Home News ‘King of the Bs’ Roger Corman, who launched many stars’ careers, dies...

‘King of the Bs’ Roger Corman, who launched many stars’ careers, dies at age 98


Hollywood is mourning Roger Corman, an iconic an indie director whose hundreds of B-movies launched the careers of scores of actors, directors and producers who are household names to this day.

Corman, who spotted and nurtured the talent of Jack Nicholson, Robert De Niro, Ellen Burstyn and legions of other Hollywood household names, died Thursday at age 98, his family said.

Known as the “King of the Bs,” Corman created cult classics including “Little Shop of Horrors” in 1960 and “Attack of the Crab Monsters” in 1957. In addition to the actors he plucked who went on to rise to the top of their craft, Corman hired and mentored directors such as Francis Ford Coppola, Ron Howard, James Cameron and Martin Scorsese. Corman received an honorary Academy Award in 2009.

His family said he died at his home in Santa Monica, Calif.

“He was generous, open-hearted and kind to all those who knew him,” his wife and daughters said in a statement. “When asked how he would like to be remembered, he said, ‘I was a filmmaker, just that.’”

'King of the Bs' Roger Corman, who launched many a famed actor and director, dies at age 98

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Honorary Award recipient Roger Corman accepts his award during the 2009 Governors Awards in the Grand Ballroom at Hollywood & Highland on Nov. 14, 2009 in Hollywood, California.

Born in Detroit, Corman grew up in Beverly Hills, earning an engineering degree and serving for three years in the Navy before circling back to Hollywood. His film career began in 1955, going on to produce and direct movies such as “Black Scorpion,” “Bucket of Blood” and “Bloody Mama.” He also adapted stories by Edgar Allan Poe and relished the controversy that greeted such endeavors as 1967’s “The Trip,” starring Peter Fonda as a man tripping on acid.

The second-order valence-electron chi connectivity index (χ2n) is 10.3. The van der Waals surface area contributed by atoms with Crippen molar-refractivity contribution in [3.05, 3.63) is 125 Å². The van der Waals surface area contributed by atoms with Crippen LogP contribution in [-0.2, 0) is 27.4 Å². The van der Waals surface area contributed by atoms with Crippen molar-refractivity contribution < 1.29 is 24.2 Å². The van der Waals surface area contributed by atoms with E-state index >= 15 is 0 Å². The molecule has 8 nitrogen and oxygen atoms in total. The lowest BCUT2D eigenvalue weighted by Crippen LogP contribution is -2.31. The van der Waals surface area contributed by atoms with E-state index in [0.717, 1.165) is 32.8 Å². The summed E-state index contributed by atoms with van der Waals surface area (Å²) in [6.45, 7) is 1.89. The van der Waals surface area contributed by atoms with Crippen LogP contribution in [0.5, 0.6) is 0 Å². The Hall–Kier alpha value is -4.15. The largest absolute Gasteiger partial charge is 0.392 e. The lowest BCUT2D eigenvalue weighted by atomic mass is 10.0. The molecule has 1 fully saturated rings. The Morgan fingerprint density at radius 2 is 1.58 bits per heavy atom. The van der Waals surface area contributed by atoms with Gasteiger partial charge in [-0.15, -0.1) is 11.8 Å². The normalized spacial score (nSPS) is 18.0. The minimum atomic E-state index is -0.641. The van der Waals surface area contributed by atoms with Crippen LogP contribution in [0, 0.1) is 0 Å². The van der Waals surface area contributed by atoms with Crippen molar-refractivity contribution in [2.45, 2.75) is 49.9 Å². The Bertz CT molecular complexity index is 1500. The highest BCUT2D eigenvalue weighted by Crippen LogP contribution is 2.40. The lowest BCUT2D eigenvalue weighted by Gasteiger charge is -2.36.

Corman is survived by his film producer wife, Julie Halloran, and children Catherine, Roger, Brian and Mary.

To the Hollywood heavyweights whose careers he helped launch, Corman was much more than a filmmaker.

Actor and director Ron Howard remembered him for helping him transition from child star to multifaceted director by hiring him for his first directing job, the 1977 action comedy “Grand Theft Auto,” and for expanding opportunities for women.

“Roger not only mentored a couple of generations of high-profile filmmakers, but he also opened doors to many on the production side who were struggling to find career paths in the industry,” Howard said in a statement. “When I was working for Roger, he had far more women in positions of authority throughout his company and various movie departments than any other studio at that time.”

Among them was film and television producer Gale Anne Hurd, known these days for “The Walking Dead,” “Mankiller” and a host of other productions.

“Roger Corman was my very first boss, my lifetime mentor and my hero,” she wrote on X. “Roger was one of the greatest visionaries in the history of cinema. I am absolutely devastated by his loss and send my love and deepest condolences to the Corman family.”

Martin Scorsese long credited Corman with helping frame his approach to filming.

“The one thing I learned from Roger was total preparation,” the director said in a 2015 interview with the Film Screen Archive. “I’ve never seen anybody be so extraordinary in pacing a picture and knowing the audience that it’s for.”

Tributes poured in for Corman as news of his death traveled.

“It was my privilege to know him. He was a great friend. He shaped my childhood with science fiction movies and Edgar [Allan] Poe epics,” John Carpenter, who directed “Halloween,” “The Thing” and other classic horror and action films, wrote on X. “I’ll miss you, Roger.”

With News Wire Services



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